New Delhi, Dec. 7: The impact of the Gujarat Assembly elections might be felt in Washington — the result could have a crucial bearing on the Indo-US nuclear deal.
In the past few days, Raisina Hill and the central hall of Parliament have begun to debate what was so far considered an unthinkable proposition: what if Narendra Modi concedes Gujarat to the Congress'
The chances of Modi’s defeat may be thin but in Delhi, it is being seen worth chalking out a contingency plan.
Congress president Sonia Gandhi, son Rahul and Prime Minister Manmohan Singh are not known to make their thoughts public. Sources close to them, however, insist that the top UPA leadership is game to seek the “people’s mandate” if Modi is dethroned. In such a situation, the fate of the nuclear deal seems bright.
The rationale of Sonia risking long-term ties with the Left goes like this: the euphoria of conquering Modi would be nationwide. The Congress would be its lone beneficiary and the much-touted minorities’ opposition to the deal would be easily overcome.
If this translates into reality, Congress managers hope to have little dependence on allies in the 15th Lok Sabha.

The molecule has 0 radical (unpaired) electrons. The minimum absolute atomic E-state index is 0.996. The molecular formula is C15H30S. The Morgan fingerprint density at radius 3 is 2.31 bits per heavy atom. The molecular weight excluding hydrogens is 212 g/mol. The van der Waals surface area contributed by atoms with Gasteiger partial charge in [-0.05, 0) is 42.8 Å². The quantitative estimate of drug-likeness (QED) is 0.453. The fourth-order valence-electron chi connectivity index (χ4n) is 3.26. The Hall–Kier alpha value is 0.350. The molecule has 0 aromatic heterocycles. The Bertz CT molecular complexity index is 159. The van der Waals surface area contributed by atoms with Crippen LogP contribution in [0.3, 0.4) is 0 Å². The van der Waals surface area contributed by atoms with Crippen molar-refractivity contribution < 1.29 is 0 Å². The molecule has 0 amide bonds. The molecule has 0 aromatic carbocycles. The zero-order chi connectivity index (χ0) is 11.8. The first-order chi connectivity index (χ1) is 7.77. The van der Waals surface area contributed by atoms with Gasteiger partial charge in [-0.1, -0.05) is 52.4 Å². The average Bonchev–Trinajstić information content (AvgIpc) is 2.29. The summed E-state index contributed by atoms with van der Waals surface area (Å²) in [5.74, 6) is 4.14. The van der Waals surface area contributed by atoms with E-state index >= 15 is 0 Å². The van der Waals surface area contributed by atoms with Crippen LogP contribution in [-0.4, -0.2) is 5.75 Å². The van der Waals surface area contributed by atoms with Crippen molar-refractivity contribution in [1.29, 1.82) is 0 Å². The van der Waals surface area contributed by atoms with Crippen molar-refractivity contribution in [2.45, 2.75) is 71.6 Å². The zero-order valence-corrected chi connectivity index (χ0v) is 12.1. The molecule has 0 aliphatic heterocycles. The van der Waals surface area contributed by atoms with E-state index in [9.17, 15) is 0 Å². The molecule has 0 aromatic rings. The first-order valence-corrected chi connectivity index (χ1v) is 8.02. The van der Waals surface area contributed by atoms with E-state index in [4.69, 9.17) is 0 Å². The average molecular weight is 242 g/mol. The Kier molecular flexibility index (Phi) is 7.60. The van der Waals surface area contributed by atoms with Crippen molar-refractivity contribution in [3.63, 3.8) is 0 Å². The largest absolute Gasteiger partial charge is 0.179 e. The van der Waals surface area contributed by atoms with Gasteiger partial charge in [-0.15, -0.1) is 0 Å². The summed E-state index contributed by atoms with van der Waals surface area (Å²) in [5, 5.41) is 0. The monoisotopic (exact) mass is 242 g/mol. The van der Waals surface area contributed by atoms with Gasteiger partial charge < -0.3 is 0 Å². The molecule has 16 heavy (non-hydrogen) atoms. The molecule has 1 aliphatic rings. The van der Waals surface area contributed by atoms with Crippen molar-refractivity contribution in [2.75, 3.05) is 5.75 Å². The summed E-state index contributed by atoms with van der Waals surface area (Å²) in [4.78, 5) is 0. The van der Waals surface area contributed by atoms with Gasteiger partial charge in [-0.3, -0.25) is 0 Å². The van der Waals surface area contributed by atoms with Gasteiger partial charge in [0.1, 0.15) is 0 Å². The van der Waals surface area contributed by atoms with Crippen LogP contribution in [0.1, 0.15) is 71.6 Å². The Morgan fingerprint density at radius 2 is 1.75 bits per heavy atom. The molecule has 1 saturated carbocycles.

In Parliament today, a section of Congress MPs could be heard whispering if Modi’s defeat would be an individual setback to them. After all, next February or April is too close for comfort.
Some wonder if Sonia had a deeper message in her address to the Congress parliamentary party meeting yesterday when she said: “I hope that you will spend time in your constituency, amongst the people, speak to them about our programmes, inform yourselves about their implementation, learn from them what they expect of us and as party workers, participate in activities which strengthen the party.”
It is an open secret that every Congressperson — from Sonia to a block-level member — nurses the same dream: the party forming a government on its own at the Centre.
The big question now doing the rounds is: Could Modi be the person who helps the party achieve it'
A section of Congress members, mostly ministers, favours a “step-by-step” approach, implying that even in the event of a Congress victory in Gujarat, the party should wait till May 2009.
This minuscule group, which does not relish the prospect of losing the perks of office, favours the Congress netting one state after another — Meghalaya, Nagaland and Tripura to Madhya Pradesh, Delhi, Chhattisgarh and Rajasthan — before going into a general election.
A defeat in Gujarat would be bad news for the pro-deal lobby. There would be a belligerent BJP, a triumphant Modi and a dejected secular brigade.
The need would then be to close ranks to save other states from going the Gujarat way. The UPA constituents might remind Singh that the alliance was based on the principle of keeping the communal forces at bay and the deal should be sacrificed for a greater good.